A new study of Uranus’ large moons released today shows four may hold water, reflecting a surprising volume of water in a remote part of our universe. According to the Jet Propulsion Laboratory at the California Institute of Technology, re-analysis of data from NASA’s Voyager spacecraft, along with new computer modeling, has led NASA scientists to conclude that four of Uranus’ largest moons likely contain an ocean layer between their cores and icy crusts. In all, there are 27 moons that circle Uranus.
The study probed the five largest moons that orbit around Uranus: Ariel, Umbriel, Titania, Oberon, and Miranda. Based on this work, four of those moons have oceans that could be dozens of miles deep.
Published in the Journal of Geophysical Research, the new work could inform how a future mission might investigate the moons, but the paper also has implications that go beyond Uranus, said lead author Julie Castillo-Rogez of NASA’s Jet Propulsion Laboratory in Southern California.
“When it comes to small bodies – dwarf planets and moons – planetary scientists previously have found evidence of oceans in several unlikely places, including the dwarf planets Ceres and Pluto, and Saturn’s moon Mimas,” she said. “So there are mechanisms at play that we don’t fully understand. This paper investigates what those could be and how they are relevant to the many bodies in the solar system that could be rich in water but have limited internal heat.”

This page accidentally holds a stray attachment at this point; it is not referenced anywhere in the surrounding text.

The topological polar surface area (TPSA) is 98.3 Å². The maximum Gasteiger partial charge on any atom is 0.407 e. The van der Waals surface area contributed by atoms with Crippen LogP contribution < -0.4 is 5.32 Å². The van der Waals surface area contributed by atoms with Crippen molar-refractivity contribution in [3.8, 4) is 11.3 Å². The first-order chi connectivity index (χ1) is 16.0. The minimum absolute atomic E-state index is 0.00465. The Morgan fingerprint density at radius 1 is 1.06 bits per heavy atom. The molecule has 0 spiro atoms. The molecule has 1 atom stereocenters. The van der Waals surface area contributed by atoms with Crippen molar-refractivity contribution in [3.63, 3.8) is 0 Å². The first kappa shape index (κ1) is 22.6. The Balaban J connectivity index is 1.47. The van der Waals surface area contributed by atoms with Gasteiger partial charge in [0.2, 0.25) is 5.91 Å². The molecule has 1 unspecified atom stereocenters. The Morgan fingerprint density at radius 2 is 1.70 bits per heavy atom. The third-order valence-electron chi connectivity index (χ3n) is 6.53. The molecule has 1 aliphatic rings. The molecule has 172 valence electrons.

Researchers used computer models from previous NASA missions to gauge how porous the Uranian moons’ surfaces are, finding that they’re likely insulated enough to retain the internal heat that would be needed to host an ocean. In addition, they found what could be a potential heat source in the moons’ rocky mantles, which release hot liquid, and would help an ocean maintain a warm environment. Scientists believe the ocean environment may be warm enough on Titania and Oberon to potentially support habitability.
More research will be done on Uranus in the months ahead. The National Academies’ 2023 Planetary Science and Astrobiological Decadal Survey prioritized exploring Uranus.
“This recommended portfolio of missions, high-priority research activities, and technology development will produce transformative advances in human knowledge and understanding about the origin and evolution of the solar system, and of life and the habitability of other bodies beyond Earth,” said Robin Canup, an assistant vice president of the Planetary Sciences Directorate at the Southwest Research Institute and a co-chair of the survey’s steering committee, in a National Academies release.
Not much is known about Uranus at this point. Scientists believe the environment is extraordinarily smelly and the planet is mysteriously emitting X-Rays. Beyond that, scientists hope additional research to be conducted around the planet and its moons may also help answer questions scientists may have about Earth.